CIS Telework Guidance
The folks over at the Center for Internet Security, whose core mention is to secure online experiences, have authored security guidance for teleworkers. The CIS recently released a whitepaper on securing the remote network, a Telework Security Guide (TSG). Given the dizzying array of remote work jargon out there, the CIS TSG stands out as a solid collection of practical advice for organizations to secure their teleworkers’ converged workspaces. The short guide is full of practical help, ranging in technical glossaries, small business helps, purchasing equipment, and the configuration of the same. We list a subset of network security recommendations from the CIS TSG here:
- Enable two-factor authentication wherever possible. This may include accessing the ISP web portal, the router/modem, or a mobile app
- Enable automatic updates for all routers and modems
- Turn off the 2.4 GHz or 5GHz if you are not using one of them.
- Turn on WPA2 or WPA3
- Enable NAT
- Disable UPnP
One caveat concerning purchasing. Where it is possible, we recommend that organizations continue to maintain purchase and management responsibility of assets. Lares also offers additional defensive guidance for those responsible for securing and monitoring activity to and from remote home networks.
Telework Security Guidance and the CIS 20
The guide offers insight into how the guidance stacks up to the CIS 20 Critical Security Controls (CSC). Although the controls’ efficacy is under constant debate, I am excited to see the prescriptive controls of the TSG mapped to the CIS CSC 20. As a result, security practitioners have a way to rate the effectiveness of their telework controls against the widely used CIS 20 benchmarks. At a high level, TSG recommendations map to 6 CIS critical security controls:
- Control 3: Continuous Vulnerability Management
- Control 4: Controlled Use of Administrative Privileges
- Control 11: Secure Configurations for Network Devices such as Firewalls, Routers, and Switches
- Control 12: Boundary Defense
- Control 13: Data Protection
- Control 15: Wireless Access Control
Four of the TSG recommendations have no control mapping:
- Restrict accessibility to routers and modems,
- Create unique WIFI network names (e.g., Service Set Identifiers (SSIDs),
- Ensure WIFI network names are not too revealing, and
- Register one’s devices with manufacturers.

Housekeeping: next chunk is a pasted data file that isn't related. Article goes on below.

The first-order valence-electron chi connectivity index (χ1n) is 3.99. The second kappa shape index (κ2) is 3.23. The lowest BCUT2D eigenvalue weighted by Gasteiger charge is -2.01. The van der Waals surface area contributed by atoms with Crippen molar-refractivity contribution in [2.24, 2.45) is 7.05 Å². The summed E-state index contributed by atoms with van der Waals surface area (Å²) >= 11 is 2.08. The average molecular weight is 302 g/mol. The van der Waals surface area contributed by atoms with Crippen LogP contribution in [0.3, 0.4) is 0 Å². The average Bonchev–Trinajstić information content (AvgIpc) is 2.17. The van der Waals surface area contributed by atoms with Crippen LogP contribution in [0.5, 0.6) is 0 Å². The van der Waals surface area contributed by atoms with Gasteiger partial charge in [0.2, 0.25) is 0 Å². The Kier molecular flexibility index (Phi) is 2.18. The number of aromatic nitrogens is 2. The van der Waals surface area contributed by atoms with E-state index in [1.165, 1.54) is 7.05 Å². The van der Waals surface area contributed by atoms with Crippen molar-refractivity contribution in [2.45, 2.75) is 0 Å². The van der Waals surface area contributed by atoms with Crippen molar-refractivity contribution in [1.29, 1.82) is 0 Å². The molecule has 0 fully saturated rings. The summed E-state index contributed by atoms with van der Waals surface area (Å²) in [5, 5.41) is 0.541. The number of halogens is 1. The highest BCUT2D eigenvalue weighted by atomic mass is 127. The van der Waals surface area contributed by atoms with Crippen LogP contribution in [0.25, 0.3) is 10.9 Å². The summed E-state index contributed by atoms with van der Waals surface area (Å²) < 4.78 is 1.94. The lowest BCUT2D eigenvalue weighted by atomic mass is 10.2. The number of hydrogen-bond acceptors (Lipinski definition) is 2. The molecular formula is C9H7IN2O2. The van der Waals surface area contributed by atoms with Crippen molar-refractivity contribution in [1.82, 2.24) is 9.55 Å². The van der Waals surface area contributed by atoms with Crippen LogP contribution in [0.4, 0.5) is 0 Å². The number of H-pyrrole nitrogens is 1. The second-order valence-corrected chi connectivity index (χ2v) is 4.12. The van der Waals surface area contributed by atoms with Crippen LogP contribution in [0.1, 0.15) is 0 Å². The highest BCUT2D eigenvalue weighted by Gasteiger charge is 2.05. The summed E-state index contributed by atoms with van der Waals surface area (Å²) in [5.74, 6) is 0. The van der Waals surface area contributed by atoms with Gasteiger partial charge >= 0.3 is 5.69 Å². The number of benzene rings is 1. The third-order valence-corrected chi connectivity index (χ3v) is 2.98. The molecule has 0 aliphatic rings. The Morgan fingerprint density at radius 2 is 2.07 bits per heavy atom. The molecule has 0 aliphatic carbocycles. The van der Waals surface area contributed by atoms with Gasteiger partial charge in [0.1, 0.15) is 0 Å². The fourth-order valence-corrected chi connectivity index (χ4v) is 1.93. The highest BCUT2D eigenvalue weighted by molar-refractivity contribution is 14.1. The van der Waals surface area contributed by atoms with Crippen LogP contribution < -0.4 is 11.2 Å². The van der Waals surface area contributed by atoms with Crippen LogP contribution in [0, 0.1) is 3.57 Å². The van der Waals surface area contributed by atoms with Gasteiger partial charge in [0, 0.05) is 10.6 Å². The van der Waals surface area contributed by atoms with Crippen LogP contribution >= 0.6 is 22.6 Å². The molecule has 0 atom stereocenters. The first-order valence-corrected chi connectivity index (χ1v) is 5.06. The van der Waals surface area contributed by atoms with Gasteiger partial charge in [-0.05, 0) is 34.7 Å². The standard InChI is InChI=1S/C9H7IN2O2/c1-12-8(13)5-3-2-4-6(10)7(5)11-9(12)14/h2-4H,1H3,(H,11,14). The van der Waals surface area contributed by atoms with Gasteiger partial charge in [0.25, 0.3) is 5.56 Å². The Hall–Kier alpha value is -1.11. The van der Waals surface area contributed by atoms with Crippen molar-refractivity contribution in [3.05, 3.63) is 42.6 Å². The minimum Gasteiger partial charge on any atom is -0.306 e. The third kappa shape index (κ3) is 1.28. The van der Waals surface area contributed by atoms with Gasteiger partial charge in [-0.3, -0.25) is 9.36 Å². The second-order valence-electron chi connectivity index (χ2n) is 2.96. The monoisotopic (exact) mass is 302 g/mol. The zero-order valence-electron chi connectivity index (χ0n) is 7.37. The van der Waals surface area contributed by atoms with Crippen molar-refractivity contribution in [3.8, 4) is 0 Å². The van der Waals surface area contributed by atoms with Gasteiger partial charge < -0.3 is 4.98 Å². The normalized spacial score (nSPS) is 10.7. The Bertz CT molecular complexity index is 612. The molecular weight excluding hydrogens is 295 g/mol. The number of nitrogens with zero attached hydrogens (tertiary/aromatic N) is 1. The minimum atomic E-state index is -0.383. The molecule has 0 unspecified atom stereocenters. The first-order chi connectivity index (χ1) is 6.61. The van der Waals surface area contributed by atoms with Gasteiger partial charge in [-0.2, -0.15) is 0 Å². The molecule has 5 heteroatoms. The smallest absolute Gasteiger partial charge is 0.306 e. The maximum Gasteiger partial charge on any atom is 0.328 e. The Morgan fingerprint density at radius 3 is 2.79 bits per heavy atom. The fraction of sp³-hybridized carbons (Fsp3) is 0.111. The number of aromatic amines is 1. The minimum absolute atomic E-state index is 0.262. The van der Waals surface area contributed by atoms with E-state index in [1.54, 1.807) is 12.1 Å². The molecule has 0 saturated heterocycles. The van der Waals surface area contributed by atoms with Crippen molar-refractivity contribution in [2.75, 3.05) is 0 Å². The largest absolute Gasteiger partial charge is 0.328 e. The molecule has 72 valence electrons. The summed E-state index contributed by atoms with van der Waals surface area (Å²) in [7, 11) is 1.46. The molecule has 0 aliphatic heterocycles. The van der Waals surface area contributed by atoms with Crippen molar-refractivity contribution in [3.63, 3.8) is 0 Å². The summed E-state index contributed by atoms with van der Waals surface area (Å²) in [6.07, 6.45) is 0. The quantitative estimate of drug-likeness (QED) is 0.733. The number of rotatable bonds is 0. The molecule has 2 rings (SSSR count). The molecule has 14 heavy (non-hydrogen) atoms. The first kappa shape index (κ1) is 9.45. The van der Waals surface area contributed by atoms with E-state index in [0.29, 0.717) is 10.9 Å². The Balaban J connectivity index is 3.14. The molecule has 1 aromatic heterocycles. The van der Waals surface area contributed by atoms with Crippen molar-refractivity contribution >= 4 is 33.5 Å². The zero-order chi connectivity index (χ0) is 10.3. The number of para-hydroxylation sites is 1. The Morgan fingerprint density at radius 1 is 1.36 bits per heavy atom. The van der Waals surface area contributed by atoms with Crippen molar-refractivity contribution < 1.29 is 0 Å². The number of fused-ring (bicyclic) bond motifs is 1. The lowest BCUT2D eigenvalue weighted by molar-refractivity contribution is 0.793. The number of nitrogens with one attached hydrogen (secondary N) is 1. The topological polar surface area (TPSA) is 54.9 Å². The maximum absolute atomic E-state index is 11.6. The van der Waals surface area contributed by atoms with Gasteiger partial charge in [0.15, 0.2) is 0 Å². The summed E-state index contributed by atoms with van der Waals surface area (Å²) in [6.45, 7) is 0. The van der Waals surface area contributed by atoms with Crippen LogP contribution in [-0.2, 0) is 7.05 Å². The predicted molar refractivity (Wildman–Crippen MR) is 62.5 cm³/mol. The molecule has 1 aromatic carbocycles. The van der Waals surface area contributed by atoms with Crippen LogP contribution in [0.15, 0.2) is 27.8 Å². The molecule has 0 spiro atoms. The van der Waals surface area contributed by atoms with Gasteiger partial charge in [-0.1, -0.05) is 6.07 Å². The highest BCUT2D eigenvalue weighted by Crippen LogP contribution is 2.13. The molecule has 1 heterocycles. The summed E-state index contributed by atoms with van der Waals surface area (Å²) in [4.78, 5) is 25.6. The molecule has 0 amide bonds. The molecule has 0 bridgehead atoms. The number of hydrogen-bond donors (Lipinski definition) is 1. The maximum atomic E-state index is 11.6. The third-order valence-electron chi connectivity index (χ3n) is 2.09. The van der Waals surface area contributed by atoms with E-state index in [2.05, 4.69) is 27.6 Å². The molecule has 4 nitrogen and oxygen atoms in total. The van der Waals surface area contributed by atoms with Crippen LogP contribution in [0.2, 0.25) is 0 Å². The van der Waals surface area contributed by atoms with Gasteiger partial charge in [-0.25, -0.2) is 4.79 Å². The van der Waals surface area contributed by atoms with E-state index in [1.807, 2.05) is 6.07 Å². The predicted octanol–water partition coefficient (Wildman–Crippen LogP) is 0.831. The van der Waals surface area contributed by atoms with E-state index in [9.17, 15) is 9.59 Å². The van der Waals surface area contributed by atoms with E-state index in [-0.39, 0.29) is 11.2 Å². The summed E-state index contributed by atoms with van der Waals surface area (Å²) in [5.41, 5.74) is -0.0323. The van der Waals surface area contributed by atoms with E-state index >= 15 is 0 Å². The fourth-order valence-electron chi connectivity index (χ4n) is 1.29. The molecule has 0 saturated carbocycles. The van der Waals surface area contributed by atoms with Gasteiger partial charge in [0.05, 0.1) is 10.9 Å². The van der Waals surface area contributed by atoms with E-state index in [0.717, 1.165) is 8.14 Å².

The four items, however, meet best practice standards and demand attention on those tasked with security remote home networks. What the mappings do provide for managing the risk of telework spaces is the ability to measure the effectiveness of telework security controls to a certain degree. Further, if organizations have mapped the CIS CSC 20 controls to other existing frameworks, one could theoretically measure converged workspaces’ compliance to different/extended regulatory compliance regimes.
Securing Teleworkers is Top of Mind at Lares
Lares continues to advise its clients faced with the decision to transition workers to remote status given the prolonged pandemic’s impact on businesses and the economy. We have offered our own guidance on making converged workspaces secure and defensible. We have also enumerated the various challenges to achieving defensibility of corporate brands and assets where it concerns remote work. To that end, the TSG in our opinion is a welcome addition to the list of aids toward securing teleworkers.
Lares COO Andrew Hay has coined this new reality the “Forcibly Converged Network“. Please join us on today, October 14th, 2020 at 12 pm ET for a roundtable where we discuss the technical challenges of securing and monitoring work-from-home (WFH) converged networks and management challenges of the same. We will also consider how helps like the CIS TSG can help in achieving some modicum measurable assurance.
There’s still time to sign up for the free webinar here and join the conversation: https://attendee.gotowebinar.com/register/775648688884026384
Mark Arnold has a 15+ cybersecurity career, serving 8 of those years in leadership roles. As a transformational leader, Mark has built security teams and programs, authored maturity model blueprints to optimize risk management processes, and implemented security domain practices at large enterprises and service providers. Mark’s areas of interest include cloud security, threat intelligence, and vulnerability research, nation-state attack methods and related activities (e.g. information operations and disinformation campaigns) and their collective impact on nations and society. Mark recently completed an executive education cohort on the intersection of cybersecurity and technology at Harvard’s Kennedy School.